June 26, 2019

Hearing Loss and Military Regulations: How to File a Claim

If you are a veteran suffering from noise-induced hearing loss, you may be eligible to file a claim to be appropriately compensated. Specifically, compensation may be owed if you have served in the military between 2003-2015, your combat earplugs issued by 3M were defective and didn’t provide you any protection during your service.

Here’s how to get started on a filing a 3M earplug lawsuit:

Consult your doctor to get professionally diagnosed for your partial or full hearing loss or tinnitus (ringing in the ears) and determine if your military service caused it. If you spent previous years thinking there was nothing to do about it, this is your chance to gain new knowledge to build a case.

How to Qualify

  • If you were actively serving in the military between 2003 and 2015
  • If you were issued and wore 3M earplugs during your service
  • If you were not dishonorably discharged
  • If you didn’t have a history of hearing complications before military service
  • If you didn’t noticeably suffer hearing complications after military service

Serving in the military dramatically increases your chance of being exposed to loud noises that can lead to unwanted hearing loss and disability. Not only were you surrounded by large moving aircrafts, vehicles, and tanks, but being exposed to constant gunfire and explosions can get dangerously loud, so protecting your auditory system is crucial.

So, whose fault was it to neglect your safety? Not yours.

It’s Not Your Fault

From 2003 to 2015, the 3M earplugs became the standard issue for all military personnel as their combat earplugs, but no one knew they were faulty until just recently. The Minnesota-based company admitted to running tests on their combat earplugs, and when they proved to be inadequate, 3M still proceeded to sell their defective products to the U.S. military.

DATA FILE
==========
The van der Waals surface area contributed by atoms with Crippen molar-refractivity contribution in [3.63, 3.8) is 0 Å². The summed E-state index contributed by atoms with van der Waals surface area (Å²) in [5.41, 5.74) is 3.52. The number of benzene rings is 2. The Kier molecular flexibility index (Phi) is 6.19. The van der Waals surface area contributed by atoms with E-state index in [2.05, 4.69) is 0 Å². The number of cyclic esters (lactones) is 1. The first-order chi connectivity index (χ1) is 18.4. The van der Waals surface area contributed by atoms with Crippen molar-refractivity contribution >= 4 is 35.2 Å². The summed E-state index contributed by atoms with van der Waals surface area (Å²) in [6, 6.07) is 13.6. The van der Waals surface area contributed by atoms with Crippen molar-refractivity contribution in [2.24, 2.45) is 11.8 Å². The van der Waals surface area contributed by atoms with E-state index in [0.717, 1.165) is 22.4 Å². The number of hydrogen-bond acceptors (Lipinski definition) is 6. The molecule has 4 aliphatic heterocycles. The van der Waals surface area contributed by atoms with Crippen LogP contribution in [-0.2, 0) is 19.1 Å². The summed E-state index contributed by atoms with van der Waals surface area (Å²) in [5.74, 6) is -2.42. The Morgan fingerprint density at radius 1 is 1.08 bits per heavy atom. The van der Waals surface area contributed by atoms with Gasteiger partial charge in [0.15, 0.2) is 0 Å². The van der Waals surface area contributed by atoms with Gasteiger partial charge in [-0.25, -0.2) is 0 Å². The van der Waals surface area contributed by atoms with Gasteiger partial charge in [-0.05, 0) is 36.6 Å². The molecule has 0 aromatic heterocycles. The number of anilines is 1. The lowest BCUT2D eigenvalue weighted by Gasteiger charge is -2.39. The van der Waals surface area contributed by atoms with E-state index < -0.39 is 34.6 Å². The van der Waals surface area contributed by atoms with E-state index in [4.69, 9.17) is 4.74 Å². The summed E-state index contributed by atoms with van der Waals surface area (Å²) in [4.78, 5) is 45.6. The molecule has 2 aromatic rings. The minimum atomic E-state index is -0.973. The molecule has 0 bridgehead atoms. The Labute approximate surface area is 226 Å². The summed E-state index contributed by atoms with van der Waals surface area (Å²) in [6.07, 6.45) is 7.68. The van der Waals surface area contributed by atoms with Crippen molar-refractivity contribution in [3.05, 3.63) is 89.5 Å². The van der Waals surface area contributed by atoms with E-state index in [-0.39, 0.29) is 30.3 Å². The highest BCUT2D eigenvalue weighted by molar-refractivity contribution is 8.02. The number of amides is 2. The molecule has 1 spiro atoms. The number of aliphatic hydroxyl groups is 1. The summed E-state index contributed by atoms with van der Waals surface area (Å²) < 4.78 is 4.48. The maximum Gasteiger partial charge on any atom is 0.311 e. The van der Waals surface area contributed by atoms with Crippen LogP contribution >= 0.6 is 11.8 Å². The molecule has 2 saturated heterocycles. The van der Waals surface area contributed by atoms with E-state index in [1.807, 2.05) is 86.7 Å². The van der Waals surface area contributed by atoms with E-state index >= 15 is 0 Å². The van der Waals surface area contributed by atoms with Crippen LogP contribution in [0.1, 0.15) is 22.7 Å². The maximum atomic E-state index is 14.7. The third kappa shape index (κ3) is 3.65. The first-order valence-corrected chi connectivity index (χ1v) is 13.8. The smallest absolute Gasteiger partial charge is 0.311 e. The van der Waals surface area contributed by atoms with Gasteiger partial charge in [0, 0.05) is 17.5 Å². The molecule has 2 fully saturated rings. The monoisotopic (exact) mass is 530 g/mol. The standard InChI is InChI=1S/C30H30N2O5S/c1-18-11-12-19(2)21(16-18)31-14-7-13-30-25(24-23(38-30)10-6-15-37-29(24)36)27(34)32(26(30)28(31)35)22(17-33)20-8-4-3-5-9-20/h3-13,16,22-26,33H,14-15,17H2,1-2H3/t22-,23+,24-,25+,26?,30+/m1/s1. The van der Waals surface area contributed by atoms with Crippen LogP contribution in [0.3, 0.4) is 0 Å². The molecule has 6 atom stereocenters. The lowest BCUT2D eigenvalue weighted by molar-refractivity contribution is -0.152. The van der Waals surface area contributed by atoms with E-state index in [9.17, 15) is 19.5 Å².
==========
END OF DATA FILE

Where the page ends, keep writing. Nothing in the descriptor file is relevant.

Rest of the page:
When a whistleblower exposed the truth about the faulty earplugs, the 3M company finally settled a lawsuit that prompted them to pay $9.1 million to the federal government. Soon after the news spread, veterans and active military members began to take it upon themselves to take action.

It should have been the military’s responsibility to equip you properly, but that was unfortunately not the case.

You may have brushed aside taking action in the past because you were unsure of the root of your hearing complications, or you weren’t sure if you could build a proper case, but now you have all the information you need to take the next step. You’re not alone and shouldn’t suffer silently.

What to Consider

There are two options: 1) you can apply for disability benefits for hearing loss through the Department of Veterans Affairs by filling out a form or applying online, or 2) you can speak to a professional attorney to seek additional compensation.

The latter is more promising because receiving proper consultation can help your case in this comprehensive circumstance and increases the chance of higher financial compensation.

Act Now

Contact Eileen E. Kroll, a former nurse turned attorney, at Cochran, Law & Associates, P.C in Michigan to receive professional advice from a seasoned lawyer. Her extensive background in the medical field provided her the skills to deal with medical malpractice cases and plaintiff litigation. Kroll’s expertise extends further as she tirelessly chooses to get to know each one of her clients and their stories to optimize the result of every case favoring her clients.

Act quickly and call 1-866-MICH-LAW (1-866-642-4529) to get your free consultation. We never charge a fee unless a full recovery is made.
Now is the time to allow yourself to prioritize your needs and comfort, rather than choosing to settle like companies like 3M hoped you would.

Tim is a writer and editor who earned his Bachelor of Arts in Journalism from the University of Maryland and calls Washington, D.C., home after spending most of his adult life in the country’s capital. Although Tim spent most of his post-college years in the restaurant industry, he became interested in writing about legal matters after he recently moved to Colombia. Today, Tim writes professionally about medical malpractice, drug policies, and workplace injuries. Tim is focused on curating his freelancing career and plans to work remotely for as long he can.

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